Let's face it, we aren't making friends in Afghanistan. Let's pause a moment to remember why we are there.
Days after 9/11, the FBI concluded that it had been planned by the terrorist group al Qaeda which was, at the time, headquartered in Afghanistan. At the time Afghanistan was ruled by the Taliban and we asked them to turn over al Qaeda. They refused and threatened us. So we invaded and overthrew the Taliban. Our only beef with the Taliban was that they were sheltering al Qaeda. Granted, they were oppressive, especially to women, but other governments have done worse and we haven't bothered to overthrow them.
It turned out that the Taliban was very weak. A few weeks later and the Taliban had vanished. So had al Qaeda.
We assembled a government and make promises about building Afghanistan a proper infrastructure. Then we pulled the army to go attack Iraq.
In the interim, the Taliban reassembled and began counter attacking.
In 2004, the Democrats complained that President Bush had taken his "eyes off of the ball" and that Afghanistan was where the real war against terror was taking place. After the success of the Surge in Iraq, both candidates in the 2008 election promised to do the same in Afghanistan. After being elected, President Obama did authorize a surge although it was less than what the military requested and it had a politically-inspired end date.
The Afghan surge did not go so well. Things worked out in Iraq because the surge coincided with the Awakening movement - the realization that the members of al Qaeda who had gone to Iraq to fight the Americans were not really the friends of the Iraqis. Nothing like that has happened in Afghanistan. Instead, the Afghans are increasingly seeing the Americans in an unfavorable light.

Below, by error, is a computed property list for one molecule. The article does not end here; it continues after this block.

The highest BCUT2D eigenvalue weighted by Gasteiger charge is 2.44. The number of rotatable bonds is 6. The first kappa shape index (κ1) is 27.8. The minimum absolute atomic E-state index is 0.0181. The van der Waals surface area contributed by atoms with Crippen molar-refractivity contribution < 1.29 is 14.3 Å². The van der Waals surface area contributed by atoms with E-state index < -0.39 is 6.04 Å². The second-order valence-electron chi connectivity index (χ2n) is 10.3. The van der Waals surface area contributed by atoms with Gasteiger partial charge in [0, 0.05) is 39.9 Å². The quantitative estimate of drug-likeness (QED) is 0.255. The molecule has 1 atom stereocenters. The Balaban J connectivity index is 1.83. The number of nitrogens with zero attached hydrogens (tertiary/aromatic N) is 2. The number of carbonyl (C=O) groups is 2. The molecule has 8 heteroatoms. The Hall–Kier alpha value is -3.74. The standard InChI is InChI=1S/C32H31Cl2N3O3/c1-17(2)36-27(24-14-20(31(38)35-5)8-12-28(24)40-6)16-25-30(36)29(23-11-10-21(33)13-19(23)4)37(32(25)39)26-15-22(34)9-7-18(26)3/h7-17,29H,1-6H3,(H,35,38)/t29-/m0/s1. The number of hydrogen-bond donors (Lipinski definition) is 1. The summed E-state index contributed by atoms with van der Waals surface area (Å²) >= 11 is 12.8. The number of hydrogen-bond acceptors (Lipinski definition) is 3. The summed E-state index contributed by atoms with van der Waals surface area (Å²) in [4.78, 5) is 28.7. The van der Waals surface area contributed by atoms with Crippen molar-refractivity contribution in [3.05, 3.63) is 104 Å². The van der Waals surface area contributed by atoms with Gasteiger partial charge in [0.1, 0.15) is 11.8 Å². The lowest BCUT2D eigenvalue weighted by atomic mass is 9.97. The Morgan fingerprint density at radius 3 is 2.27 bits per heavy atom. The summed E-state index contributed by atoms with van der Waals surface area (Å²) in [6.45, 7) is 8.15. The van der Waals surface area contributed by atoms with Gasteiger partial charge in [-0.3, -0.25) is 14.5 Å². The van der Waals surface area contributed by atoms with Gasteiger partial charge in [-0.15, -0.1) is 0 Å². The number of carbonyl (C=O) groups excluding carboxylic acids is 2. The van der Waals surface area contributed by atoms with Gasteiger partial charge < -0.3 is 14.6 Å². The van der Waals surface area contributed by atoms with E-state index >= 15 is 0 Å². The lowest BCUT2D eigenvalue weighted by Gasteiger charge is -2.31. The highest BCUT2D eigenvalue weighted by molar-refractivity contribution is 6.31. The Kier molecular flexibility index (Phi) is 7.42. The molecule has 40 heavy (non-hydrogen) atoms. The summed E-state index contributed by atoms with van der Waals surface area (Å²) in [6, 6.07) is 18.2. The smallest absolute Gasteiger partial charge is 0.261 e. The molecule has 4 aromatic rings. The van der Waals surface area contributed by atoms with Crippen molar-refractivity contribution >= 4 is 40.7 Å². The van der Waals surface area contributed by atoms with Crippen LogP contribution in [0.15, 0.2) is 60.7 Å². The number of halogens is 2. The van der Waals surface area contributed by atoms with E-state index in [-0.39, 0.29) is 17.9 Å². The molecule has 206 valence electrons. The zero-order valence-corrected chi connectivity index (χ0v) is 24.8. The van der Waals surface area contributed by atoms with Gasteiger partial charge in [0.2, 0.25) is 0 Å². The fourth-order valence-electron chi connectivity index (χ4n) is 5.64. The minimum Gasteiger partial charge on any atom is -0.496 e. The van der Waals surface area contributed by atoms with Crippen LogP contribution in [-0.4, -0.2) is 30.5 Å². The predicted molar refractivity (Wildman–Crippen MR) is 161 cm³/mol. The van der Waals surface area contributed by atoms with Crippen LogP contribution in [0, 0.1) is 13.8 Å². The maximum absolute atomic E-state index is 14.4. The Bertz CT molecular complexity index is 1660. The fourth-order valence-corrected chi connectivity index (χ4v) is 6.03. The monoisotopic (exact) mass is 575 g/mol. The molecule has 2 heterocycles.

The drone war hasn't helped. Drones have become Obama's favorite weapon but it is hard to prove that the group you killed with a drone-based missile was really a group of terrorists.
Plus we expanded the war into Pakistan where the drones are really a touchy subject. This got trickier when we invaded their country in order to kill bin Laden.
Obama had trouble with his commanders. One had to resign after an article indicated that his private opinion of the President was less than enthusiastic. He does not get along with the President of Afghanistan, either. Neither man trusts the other.
The events of the last couple of weeks have made our position even worse. First, it came out that some holy writings including copies of the Koran were included in papers that were burned. This is understandable when you realize that the troops doing the burning cannot read Arabic.
Then a disturbed soldier committed an unthinkable act and killed a number of civilians, mainly women and children.
So, where do we go from here? Al Qaeda is long-gone. The Taliban controls a good bit of Afghanistan. We are trying to protect a government that we consider corrupt long enough to equip an Afghan army. It is questionable if this army will ever be strong enough to stand on its own and if we will be able to trust it if it can.
Our fight started out against al Qaeda but morphed into a fight with the Taliban.
We are not winning any friends by staying but if we leave we will seem weak.